The practice of planning and designing a building requires the application of specialized skill and knowledge. Because the product of an architect's work is used by members of the general public, the legislature of a state may regulate the practice of those engaged in the profession. Regulatory statutes designed to protect public health and safety are created under the inherent authority of a state to protect the welfare of its citizens. As a general rule, regulatory statutes are valid, provided they are not unreasonable.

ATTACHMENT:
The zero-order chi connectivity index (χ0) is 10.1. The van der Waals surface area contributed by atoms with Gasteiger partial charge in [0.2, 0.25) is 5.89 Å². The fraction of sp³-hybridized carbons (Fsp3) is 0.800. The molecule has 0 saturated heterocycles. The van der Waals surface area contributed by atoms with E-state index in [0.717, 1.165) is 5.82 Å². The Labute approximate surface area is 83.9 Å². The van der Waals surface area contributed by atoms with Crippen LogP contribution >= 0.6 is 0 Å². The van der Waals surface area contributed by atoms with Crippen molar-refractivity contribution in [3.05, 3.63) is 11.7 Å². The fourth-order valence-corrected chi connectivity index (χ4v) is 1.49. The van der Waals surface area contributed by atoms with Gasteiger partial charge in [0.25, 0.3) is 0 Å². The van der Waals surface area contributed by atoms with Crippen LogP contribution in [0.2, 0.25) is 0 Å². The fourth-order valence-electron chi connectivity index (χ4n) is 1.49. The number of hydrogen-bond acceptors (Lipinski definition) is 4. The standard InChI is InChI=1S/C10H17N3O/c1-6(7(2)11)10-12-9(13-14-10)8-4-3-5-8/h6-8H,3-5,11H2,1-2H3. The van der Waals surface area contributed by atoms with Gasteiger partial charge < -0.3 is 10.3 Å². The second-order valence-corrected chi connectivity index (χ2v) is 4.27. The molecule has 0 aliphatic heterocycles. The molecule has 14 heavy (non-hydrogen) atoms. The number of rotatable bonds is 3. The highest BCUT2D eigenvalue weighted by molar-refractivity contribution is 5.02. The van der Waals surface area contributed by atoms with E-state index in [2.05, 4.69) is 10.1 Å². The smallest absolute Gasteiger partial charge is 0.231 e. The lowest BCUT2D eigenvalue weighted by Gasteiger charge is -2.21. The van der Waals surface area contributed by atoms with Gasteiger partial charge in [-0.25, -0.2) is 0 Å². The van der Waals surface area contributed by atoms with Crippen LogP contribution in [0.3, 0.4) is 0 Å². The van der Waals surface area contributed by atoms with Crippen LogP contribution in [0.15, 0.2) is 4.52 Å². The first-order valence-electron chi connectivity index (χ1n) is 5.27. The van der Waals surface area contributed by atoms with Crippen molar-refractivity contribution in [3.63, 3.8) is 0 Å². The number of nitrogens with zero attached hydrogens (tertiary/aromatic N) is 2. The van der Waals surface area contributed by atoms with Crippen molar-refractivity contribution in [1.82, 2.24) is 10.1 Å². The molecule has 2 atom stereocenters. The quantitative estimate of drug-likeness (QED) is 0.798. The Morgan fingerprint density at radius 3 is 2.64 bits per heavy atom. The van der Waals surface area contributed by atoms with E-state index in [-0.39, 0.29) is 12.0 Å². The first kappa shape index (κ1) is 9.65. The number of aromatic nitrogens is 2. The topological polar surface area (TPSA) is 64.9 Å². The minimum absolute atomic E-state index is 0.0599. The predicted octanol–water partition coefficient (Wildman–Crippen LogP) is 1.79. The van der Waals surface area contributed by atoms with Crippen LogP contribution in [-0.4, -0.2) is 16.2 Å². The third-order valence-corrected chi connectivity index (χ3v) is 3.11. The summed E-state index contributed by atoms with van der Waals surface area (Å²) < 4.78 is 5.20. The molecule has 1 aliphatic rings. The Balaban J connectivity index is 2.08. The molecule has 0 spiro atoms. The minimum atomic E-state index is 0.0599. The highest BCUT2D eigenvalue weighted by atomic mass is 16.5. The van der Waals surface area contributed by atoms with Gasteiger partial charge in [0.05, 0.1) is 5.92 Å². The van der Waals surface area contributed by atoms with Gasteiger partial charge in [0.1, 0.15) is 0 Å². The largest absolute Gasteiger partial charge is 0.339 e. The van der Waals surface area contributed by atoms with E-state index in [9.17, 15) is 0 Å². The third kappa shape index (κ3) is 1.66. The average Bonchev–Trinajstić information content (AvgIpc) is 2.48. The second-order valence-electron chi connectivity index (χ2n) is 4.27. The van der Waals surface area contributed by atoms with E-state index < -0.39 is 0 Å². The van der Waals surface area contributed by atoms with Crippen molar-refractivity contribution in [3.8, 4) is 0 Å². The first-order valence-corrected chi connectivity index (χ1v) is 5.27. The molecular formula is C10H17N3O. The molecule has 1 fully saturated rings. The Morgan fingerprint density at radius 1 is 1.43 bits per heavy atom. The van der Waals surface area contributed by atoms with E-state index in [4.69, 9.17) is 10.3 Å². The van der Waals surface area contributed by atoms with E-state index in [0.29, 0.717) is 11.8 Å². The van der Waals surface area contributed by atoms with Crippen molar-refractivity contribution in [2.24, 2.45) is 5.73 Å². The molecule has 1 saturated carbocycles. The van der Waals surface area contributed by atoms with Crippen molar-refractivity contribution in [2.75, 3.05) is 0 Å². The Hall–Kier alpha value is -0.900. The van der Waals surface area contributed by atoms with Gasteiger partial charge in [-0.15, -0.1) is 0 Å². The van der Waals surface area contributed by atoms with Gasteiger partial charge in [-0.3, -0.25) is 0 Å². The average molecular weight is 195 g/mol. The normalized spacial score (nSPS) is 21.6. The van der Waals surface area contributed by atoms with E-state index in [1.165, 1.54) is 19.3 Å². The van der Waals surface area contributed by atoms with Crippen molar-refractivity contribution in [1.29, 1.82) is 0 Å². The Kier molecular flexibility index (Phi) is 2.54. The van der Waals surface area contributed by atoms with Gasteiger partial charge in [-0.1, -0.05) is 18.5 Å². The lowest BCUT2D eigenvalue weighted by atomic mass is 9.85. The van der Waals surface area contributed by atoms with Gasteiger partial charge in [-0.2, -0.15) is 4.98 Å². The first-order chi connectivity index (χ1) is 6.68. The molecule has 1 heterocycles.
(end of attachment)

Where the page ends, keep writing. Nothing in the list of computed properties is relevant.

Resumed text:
Statutes requiring that architects must be registered and licensed are based on public policy aimed at protecting citizens from unqualified practitioners. In many states, statutes call for the revocation of a license for such conduct as FRAUD, dishonesty, recklessness, incompetence, or MISREPRESENTATION when an architect acts in his or her professional capacity.
The power to revoke a license is commonly given by the legislature to a state board of architects who must act in a manner prescribed by statute. Generally, an architect is entitled to notice and a hearing when the board seeks to revoke his or her license. The architect can appeal a revocation.
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